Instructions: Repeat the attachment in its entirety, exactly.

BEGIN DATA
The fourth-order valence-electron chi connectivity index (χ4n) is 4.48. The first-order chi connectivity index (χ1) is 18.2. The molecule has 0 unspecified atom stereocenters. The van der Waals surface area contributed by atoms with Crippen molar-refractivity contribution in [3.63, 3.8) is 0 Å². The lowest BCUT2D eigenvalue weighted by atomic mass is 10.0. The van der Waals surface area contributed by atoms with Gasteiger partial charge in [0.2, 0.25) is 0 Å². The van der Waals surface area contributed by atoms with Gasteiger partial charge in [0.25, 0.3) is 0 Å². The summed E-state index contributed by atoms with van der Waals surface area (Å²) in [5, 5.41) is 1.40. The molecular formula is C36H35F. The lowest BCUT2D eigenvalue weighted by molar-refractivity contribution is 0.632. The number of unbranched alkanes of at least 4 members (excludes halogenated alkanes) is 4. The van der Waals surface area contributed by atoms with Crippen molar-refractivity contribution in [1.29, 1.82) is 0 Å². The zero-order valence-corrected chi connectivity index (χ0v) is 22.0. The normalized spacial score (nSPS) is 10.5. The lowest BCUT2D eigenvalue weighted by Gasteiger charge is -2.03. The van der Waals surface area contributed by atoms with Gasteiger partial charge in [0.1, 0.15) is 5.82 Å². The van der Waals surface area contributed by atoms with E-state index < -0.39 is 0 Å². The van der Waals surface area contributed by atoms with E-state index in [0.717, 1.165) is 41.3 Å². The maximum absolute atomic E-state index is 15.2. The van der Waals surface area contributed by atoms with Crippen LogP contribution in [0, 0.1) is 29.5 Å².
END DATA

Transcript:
The fourth-order valence-electron chi connectivity index (χ4n) is 4.48. The first-order chi connectivity index (χ1) is 18.2. The molecule has 0 unspecified atom stereocenters. The van der Waals surface area contributed by atoms with Crippen molar-refractivity contribution in [3.63, 3.8) is 0 Å². The lowest BCUT2D eigenvalue weighted by atomic mass is 10.0. The van der Waals surface area contributed by atoms with Gasteiger partial charge in [0.2, 0.25) is 0 Å². The van der Waals surface area contributed by atoms with Gasteiger partial charge in [0.25, 0.3) is 0 Å². The summed E-state index contributed by atoms with van der Waals surface area (Å²) in [5, 5.41) is 1.40. The molecular formula is C36H35F. The lowest BCUT2D eigenvalue weighted by molar-refractivity contribution is 0.632. The number of unbranched alkanes of at least 4 members (excludes halogenated alkanes) is 4. The van der Waals surface area contributed by atoms with Crippen molar-refractivity contribution in [1.29, 1.82) is 0 Å². The zero-order valence-corrected chi connectivity index (χ0v) is 22.0. The normalized spacial score (nSPS) is 10.5. The lowest BCUT2D eigenvalue weighted by Gasteiger charge is -2.03. The van der Waals surface area contributed by atoms with Gasteiger partial charge in [0.1, 0.15) is 5.82 Å². The van der Waals surface area contributed by atoms with E-state index < -0.39 is 0 Å². The van der Waals surface area contributed by atoms with E-state index in [0.717, 1.165) is 41.3 Å². The maximum absolute atomic E-state index is 15.2. The van der Waals surface area contributed by atoms with Crippen LogP contribution in [0, 0.1) is 29.5 Å².